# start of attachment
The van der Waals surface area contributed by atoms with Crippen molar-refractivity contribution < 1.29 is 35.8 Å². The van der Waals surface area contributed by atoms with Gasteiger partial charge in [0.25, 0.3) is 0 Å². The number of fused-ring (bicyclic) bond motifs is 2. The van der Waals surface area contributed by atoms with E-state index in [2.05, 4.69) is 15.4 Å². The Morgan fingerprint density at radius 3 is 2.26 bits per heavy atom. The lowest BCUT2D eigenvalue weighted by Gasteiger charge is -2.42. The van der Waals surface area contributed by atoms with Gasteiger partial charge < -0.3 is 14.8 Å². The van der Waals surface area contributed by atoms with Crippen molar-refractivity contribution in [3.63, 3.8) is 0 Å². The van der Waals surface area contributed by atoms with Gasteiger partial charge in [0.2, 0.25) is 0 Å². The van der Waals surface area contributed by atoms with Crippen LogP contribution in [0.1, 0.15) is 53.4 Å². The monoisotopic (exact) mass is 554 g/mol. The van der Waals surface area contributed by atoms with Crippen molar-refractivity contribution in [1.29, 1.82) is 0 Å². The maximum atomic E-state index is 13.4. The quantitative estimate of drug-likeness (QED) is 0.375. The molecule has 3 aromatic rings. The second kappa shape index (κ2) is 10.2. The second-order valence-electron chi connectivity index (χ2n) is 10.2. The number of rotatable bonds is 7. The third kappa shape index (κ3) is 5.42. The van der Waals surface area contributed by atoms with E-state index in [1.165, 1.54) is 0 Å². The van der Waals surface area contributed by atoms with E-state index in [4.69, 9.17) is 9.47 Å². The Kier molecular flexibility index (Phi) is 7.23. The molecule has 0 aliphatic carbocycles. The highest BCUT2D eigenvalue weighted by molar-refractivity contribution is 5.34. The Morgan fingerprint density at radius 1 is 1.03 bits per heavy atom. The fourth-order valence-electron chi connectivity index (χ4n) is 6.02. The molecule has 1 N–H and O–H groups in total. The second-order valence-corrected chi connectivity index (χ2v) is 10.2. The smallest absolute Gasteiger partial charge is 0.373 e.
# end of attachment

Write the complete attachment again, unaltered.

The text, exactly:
The van der Waals surface area contributed by atoms with Crippen molar-refractivity contribution < 1.29 is 35.8 Å². The van der Waals surface area contributed by atoms with Gasteiger partial charge in [0.25, 0.3) is 0 Å². The number of fused-ring (bicyclic) bond motifs is 2. The van der Waals surface area contributed by atoms with E-state index in [2.05, 4.69) is 15.4 Å². The Morgan fingerprint density at radius 3 is 2.26 bits per heavy atom. The lowest BCUT2D eigenvalue weighted by Gasteiger charge is -2.42. The van der Waals surface area contributed by atoms with Gasteiger partial charge < -0.3 is 14.8 Å². The van der Waals surface area contributed by atoms with Crippen molar-refractivity contribution in [3.63, 3.8) is 0 Å². The van der Waals surface area contributed by atoms with Gasteiger partial charge in [0.2, 0.25) is 0 Å². The van der Waals surface area contributed by atoms with Crippen LogP contribution in [0.1, 0.15) is 53.4 Å². The monoisotopic (exact) mass is 554 g/mol. The van der Waals surface area contributed by atoms with Crippen molar-refractivity contribution in [1.29, 1.82) is 0 Å². The maximum atomic E-state index is 13.4. The quantitative estimate of drug-likeness (QED) is 0.375. The molecule has 3 aromatic rings. The second kappa shape index (κ2) is 10.2. The second-order valence-electron chi connectivity index (χ2n) is 10.2. The number of rotatable bonds is 7. The third kappa shape index (κ3) is 5.42. The van der Waals surface area contributed by atoms with E-state index in [1.165, 1.54) is 0 Å². The van der Waals surface area contributed by atoms with E-state index in [4.69, 9.17) is 9.47 Å². The Kier molecular flexibility index (Phi) is 7.23. The molecule has 0 aliphatic carbocycles. The highest BCUT2D eigenvalue weighted by molar-refractivity contribution is 5.34. The Morgan fingerprint density at radius 1 is 1.03 bits per heavy atom. The fourth-order valence-electron chi connectivity index (χ4n) is 6.02. The molecule has 1 N–H and O–H groups in total. The second-order valence-corrected chi connectivity index (χ2v) is 10.2. The smallest absolute Gasteiger partial charge is 0.373 e.